skip to main content
skip to newscasts

Tuesday, December 5, 2023

Public News Service Logo
facebook instagram linkedin reddit youtube twitter
view newscast page
play newscast audioPlay

Colleges see big drop in foreign-language enrollment; Kentucky advocates say it's time to bury medical debt; Young Farmers in Michigan hope the new farm bill will include key benefits regarding land access.

view newscast page
play newscast audioPlay

The White House presses for supplemental Ukraine aid. Leaders condemn antisemitic attacks during Gaza ceasefire protests. Despite concerns about the next election, one Arizona legal expert says courts generally side with voters and democracy.

view newscast page
play newscast audioPlay

Congress has iced the Farm Bill, but farmer advocates argue some portions are urgent, the Hoosier State is reaping big rewards from wind and solar, and opponents react to a road through Alaska's Brooks Range, long a dream destination for hunters and anglers.

Lack of Child-Care Options Impacts KY Domestic-Violence Survivors

play audio
Play

Tuesday, August 15, 2023   

Kentucky's child-care crisis could get worse when federal assistance for child-care centers runs out, and that could increase barriers for survivors of intimate-partner violence. Federal data shows that when adjusted for inflation, families nationwide are paying between $5,000 and $17,000 per year per child for child care.

Meg Savage, chief legal officer with ZeroV, the state's coalition of intimate partner violence programs, said child care ranks as a top factor in survivors' decisions to leave an abusive relationship. She noted that survivors typically cannot obtain employment and move into a safe situation unless they have reliable child care.

"And so they may be moving away from whatever support system they have for child care, Once you are working, then obviously you are concerned that children who need child care are going to be in a safe and wholesome environment while you're at work, " she explained.

A 2021 needs assessment found 35% of survivors identified it as a basic need, with affordability and operating schedules being the biggest barriers.

Crystal, whose last name has been withheld for this story at her request, is a Jessamine County resident and survivor. She said she cannot find affordable child care for her son, making finding employment difficult.

"There's so little options for a single mother, especially one who's been through a lot," she said. "There's trust issues involved with certain things, too. It's hard to trust anybody when you have severe PTSD from things you've been through."

According to the Kentucky Center for Economic Policy, since 2020 Kentucky's child-care industry received around $1-billion in federal funding - preventing half of the state's centers from shutting their doors. But Savage said that money is expected to run out within a year and added that means child-care costs for families will significantly increase.

"If we can't find a way to step up to the plate and help out child-care providers and help out the Kentucky families that are dependent on child-care assistance," she explained, "then we're really going to be looking at moving backwards very quickly."

A recent report from the Annie E. Casey Foundation found that between 2020 and 2021, 12% of Kentucky children younger than six live in families in which someone quit, changed, or refused a job because of problems with child care.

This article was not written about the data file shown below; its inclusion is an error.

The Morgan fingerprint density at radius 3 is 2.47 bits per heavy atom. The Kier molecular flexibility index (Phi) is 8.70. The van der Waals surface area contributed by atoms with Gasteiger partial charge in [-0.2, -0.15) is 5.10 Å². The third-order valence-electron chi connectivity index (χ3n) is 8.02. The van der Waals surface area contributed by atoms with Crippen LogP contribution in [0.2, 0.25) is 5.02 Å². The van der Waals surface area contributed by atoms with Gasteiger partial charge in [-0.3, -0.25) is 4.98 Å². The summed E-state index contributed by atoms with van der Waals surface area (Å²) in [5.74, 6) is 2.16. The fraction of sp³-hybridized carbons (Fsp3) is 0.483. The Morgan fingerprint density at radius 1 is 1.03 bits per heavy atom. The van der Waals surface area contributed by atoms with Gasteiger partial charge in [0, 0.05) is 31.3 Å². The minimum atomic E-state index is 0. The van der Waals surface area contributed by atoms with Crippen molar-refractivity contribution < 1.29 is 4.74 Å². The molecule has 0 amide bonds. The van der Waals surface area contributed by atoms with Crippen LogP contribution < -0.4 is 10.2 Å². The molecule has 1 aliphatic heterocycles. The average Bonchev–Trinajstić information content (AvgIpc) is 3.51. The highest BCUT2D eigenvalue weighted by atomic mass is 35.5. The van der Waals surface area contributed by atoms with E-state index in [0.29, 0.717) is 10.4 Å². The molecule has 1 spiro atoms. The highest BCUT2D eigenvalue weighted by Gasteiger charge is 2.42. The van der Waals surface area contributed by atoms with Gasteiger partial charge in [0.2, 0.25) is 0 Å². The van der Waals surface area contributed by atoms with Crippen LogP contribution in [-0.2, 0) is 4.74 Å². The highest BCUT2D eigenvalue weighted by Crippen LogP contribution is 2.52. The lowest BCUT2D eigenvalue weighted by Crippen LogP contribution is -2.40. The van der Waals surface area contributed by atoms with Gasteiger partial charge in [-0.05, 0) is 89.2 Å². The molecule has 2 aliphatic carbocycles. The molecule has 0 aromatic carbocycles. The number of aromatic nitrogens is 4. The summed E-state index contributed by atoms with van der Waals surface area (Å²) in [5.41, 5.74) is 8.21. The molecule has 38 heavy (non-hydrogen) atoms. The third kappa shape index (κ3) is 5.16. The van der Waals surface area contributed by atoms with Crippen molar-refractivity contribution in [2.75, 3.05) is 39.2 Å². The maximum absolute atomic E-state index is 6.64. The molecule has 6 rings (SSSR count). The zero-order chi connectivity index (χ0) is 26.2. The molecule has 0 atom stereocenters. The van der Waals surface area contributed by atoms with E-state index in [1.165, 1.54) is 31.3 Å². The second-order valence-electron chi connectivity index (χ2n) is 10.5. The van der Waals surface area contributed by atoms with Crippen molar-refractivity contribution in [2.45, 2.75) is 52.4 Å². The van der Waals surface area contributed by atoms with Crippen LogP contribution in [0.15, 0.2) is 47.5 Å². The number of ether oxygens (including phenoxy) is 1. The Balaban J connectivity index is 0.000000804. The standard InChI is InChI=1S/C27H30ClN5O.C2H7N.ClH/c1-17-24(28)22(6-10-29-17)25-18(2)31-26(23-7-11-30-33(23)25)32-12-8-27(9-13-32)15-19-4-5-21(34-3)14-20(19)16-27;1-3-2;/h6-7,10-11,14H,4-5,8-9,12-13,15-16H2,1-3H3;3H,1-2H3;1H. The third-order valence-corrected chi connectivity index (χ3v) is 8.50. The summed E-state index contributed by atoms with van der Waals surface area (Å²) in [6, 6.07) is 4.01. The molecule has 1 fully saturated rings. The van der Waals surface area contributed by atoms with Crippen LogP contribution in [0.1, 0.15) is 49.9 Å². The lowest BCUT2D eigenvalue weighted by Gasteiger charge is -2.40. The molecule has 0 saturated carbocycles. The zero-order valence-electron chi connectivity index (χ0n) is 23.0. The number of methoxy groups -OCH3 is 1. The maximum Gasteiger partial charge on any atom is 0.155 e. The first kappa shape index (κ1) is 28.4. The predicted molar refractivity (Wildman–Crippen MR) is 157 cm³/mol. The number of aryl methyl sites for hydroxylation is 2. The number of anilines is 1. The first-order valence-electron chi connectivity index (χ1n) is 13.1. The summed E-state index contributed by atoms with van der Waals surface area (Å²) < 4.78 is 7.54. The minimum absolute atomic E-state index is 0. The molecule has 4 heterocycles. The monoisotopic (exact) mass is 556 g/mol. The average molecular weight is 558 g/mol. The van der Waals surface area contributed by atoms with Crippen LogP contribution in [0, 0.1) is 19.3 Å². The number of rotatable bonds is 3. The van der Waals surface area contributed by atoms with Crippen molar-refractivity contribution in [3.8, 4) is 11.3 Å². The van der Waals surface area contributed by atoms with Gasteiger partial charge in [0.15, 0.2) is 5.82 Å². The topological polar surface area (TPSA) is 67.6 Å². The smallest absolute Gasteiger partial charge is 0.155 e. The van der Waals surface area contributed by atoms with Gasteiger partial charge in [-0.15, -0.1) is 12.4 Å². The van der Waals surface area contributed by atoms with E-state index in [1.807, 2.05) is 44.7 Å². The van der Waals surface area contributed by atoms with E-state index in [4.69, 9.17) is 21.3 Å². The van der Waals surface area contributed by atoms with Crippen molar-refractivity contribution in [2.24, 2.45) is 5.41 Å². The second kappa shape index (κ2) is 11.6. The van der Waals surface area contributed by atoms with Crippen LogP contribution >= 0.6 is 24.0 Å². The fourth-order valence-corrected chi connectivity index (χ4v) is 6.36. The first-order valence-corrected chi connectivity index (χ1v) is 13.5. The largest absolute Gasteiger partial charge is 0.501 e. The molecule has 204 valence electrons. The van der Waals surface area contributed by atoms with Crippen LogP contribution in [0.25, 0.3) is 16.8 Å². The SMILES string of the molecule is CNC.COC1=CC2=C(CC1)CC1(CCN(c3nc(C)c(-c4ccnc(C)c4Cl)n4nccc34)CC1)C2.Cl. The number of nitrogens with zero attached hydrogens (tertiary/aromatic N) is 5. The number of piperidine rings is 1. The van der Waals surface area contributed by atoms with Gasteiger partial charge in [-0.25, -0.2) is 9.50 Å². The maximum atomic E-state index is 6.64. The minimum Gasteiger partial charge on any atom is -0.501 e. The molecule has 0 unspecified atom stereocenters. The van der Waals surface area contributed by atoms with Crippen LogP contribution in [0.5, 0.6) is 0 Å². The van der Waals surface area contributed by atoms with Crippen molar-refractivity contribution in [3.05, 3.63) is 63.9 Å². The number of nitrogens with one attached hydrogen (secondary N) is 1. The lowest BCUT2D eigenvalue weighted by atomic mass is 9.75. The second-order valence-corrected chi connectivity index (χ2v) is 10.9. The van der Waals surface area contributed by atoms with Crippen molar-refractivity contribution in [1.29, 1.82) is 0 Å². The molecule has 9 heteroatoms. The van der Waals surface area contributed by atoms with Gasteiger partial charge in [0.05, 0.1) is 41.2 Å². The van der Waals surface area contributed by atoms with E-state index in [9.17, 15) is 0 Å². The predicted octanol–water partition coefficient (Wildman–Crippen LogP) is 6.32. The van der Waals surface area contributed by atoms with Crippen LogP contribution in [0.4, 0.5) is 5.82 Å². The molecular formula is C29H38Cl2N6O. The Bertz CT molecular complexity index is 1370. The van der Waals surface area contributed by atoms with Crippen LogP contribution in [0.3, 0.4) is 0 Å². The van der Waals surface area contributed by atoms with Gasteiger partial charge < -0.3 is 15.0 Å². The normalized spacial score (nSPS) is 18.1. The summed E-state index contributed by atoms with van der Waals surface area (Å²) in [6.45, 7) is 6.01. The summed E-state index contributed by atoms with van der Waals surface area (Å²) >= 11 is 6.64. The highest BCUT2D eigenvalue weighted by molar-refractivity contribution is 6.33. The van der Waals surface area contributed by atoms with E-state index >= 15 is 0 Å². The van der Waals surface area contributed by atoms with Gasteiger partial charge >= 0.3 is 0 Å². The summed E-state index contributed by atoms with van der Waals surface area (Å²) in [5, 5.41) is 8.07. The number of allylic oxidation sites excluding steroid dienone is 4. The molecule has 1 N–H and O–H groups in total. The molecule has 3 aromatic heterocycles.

Disclosure: ZeroV contributes to our fund for reporting on Domestic Violence/Sexual Assault, Gun Violence Prevention, Housing/Homelessness, Women's Issues. If you would like to help support news in the public interest, click here.


get more stories like this via email
more stories
The Mecca Hills, southeast of the Coachella Valley, are part of the proposed Chuckwalla National Monument. (Bureau of Land Management)

Social Issues

play sound

California tribes are headed to the White House Tribal Nations Summit tomorrow, where they will ask Congress and the Biden administration to create …


Environment

play sound

A new report shows Maine is exceeding the home-heating goals set forth in its ambitious four-year climate plan to reduce greenhouse-gas emissions…

Social Issues

play sound

By India Gardener / Broadcast version by Nadia Ramlagan reporting for the Kent State-Ohio News Connection Collaboration. According to Attorney …


An analysis of government data by the health policy group KFF estimates that nearly one in 10 adults, or roughly 23 million people nationwide, owe significant medical debt. (Adobe Stock)

Social Issues

play sound

It's estimated that one in three Kentuckians struggles to pay medical bills, and the issue continues to be a driving factor in personal bankruptcy …

Social Issues

play sound

Senate lawmakers are soon expected to vote on the Modernizing Opioid Treatment Access Act, legislation introduced this year by Republican Sen…

The Rein in Response Kickoff event will take place at 44 E. 130 N in La Verkin. (Adobe Stock)

Health and Wellness

play sound

A new program in Utah wants to help first responders learn to recognize and work through their traumatic life events through horsemanship. This …

Health and Wellness

play sound

A coalition of Nevada groups is behind a statewide effort to make Nevada an Employment First state. That would align the state with a U.S. Labor …

Social Issues

play sound

Government accountability groups want increased transparency in New York criminal court decisions. This comes after a new report finds only 6% of …

 

Phone: 303.448.9105 Toll Free: 888.891.9416 Fax: 208.247.1830 Your trusted member- and audience-supported news source since 1996 Copyright 2021